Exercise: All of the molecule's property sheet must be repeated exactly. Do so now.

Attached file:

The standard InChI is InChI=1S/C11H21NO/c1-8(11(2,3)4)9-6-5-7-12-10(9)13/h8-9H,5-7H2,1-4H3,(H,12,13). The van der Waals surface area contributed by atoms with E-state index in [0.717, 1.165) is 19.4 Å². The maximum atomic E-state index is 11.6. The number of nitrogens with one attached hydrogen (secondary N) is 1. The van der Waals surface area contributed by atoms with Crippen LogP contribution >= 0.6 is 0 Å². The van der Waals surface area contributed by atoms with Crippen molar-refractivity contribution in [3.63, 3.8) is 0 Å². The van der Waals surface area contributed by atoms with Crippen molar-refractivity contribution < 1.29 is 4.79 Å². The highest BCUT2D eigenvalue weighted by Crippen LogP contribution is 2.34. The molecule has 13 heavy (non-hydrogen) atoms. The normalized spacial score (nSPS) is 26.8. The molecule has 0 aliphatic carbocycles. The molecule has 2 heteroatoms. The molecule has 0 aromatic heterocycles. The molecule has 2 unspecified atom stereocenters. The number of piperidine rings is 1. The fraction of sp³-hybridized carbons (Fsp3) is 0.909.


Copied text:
The standard InChI is InChI=1S/C11H21NO/c1-8(11(2,3)4)9-6-5-7-12-10(9)13/h8-9H,5-7H2,1-4H3,(H,12,13). The van der Waals surface area contributed by atoms with E-state index in [0.717, 1.165) is 19.4 Å². The maximum atomic E-state index is 11.6. The number of nitrogens with one attached hydrogen (secondary N) is 1. The van der Waals surface area contributed by atoms with Crippen LogP contribution >= 0.6 is 0 Å². The van der Waals surface area contributed by atoms with Crippen molar-refractivity contribution in [3.63, 3.8) is 0 Å². The van der Waals surface area contributed by atoms with Crippen molar-refractivity contribution < 1.29 is 4.79 Å². The highest BCUT2D eigenvalue weighted by Crippen LogP contribution is 2.34. The molecule has 13 heavy (non-hydrogen) atoms. The normalized spacial score (nSPS) is 26.8. The molecule has 0 aliphatic carbocycles. The molecule has 2 heteroatoms. The molecule has 0 aromatic heterocycles. The molecule has 2 unspecified atom stereocenters. The number of piperidine rings is 1. The fraction of sp³-hybridized carbons (Fsp3) is 0.909.